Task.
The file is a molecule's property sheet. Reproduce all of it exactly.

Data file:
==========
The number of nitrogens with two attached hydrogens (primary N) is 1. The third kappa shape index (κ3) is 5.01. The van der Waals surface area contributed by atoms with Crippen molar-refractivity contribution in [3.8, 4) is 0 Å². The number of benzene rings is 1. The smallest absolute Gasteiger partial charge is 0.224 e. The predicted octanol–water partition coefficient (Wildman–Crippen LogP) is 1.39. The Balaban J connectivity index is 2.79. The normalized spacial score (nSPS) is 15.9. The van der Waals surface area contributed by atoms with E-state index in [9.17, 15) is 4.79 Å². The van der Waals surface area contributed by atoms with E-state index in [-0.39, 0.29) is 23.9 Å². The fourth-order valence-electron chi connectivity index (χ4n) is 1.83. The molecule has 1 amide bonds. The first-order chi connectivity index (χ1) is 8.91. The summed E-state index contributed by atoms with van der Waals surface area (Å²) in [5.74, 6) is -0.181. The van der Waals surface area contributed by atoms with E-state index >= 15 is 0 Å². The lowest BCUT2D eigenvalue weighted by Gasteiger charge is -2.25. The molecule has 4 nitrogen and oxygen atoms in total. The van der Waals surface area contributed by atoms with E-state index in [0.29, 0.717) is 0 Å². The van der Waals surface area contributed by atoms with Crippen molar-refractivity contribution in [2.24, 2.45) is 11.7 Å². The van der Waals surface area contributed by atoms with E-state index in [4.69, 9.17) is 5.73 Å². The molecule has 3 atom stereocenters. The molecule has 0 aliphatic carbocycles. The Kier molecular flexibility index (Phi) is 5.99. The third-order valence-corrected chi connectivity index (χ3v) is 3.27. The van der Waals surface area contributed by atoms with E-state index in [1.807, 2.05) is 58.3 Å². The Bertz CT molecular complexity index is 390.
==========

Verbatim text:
The number of nitrogens with two attached hydrogens (primary N) is 1. The third kappa shape index (κ3) is 5.01. The van der Waals surface area contributed by atoms with Crippen molar-refractivity contribution in [3.8, 4) is 0 Å². The number of benzene rings is 1. The smallest absolute Gasteiger partial charge is 0.224 e. The predicted octanol–water partition coefficient (Wildman–Crippen LogP) is 1.39. The Balaban J connectivity index is 2.79. The normalized spacial score (nSPS) is 15.9. The van der Waals surface area contributed by atoms with E-state index in [9.17, 15) is 4.79 Å². The van der Waals surface area contributed by atoms with E-state index in [-0.39, 0.29) is 23.9 Å². The fourth-order valence-electron chi connectivity index (χ4n) is 1.83. The molecule has 1 amide bonds. The first-order chi connectivity index (χ1) is 8.91. The summed E-state index contributed by atoms with van der Waals surface area (Å²) in [5.74, 6) is -0.181. The van der Waals surface area contributed by atoms with E-state index >= 15 is 0 Å². The lowest BCUT2D eigenvalue weighted by Gasteiger charge is -2.25. The molecule has 4 nitrogen and oxygen atoms in total. The van der Waals surface area contributed by atoms with E-state index in [0.29, 0.717) is 0 Å². The van der Waals surface area contributed by atoms with Crippen molar-refractivity contribution in [2.24, 2.45) is 11.7 Å². The van der Waals surface area contributed by atoms with E-state index in [4.69, 9.17) is 5.73 Å². The molecule has 3 atom stereocenters. The molecule has 0 aliphatic carbocycles. The Kier molecular flexibility index (Phi) is 5.99. The third-order valence-corrected chi connectivity index (χ3v) is 3.27. The van der Waals surface area contributed by atoms with E-state index in [1.807, 2.05) is 58.3 Å². The Bertz CT molecular complexity index is 390.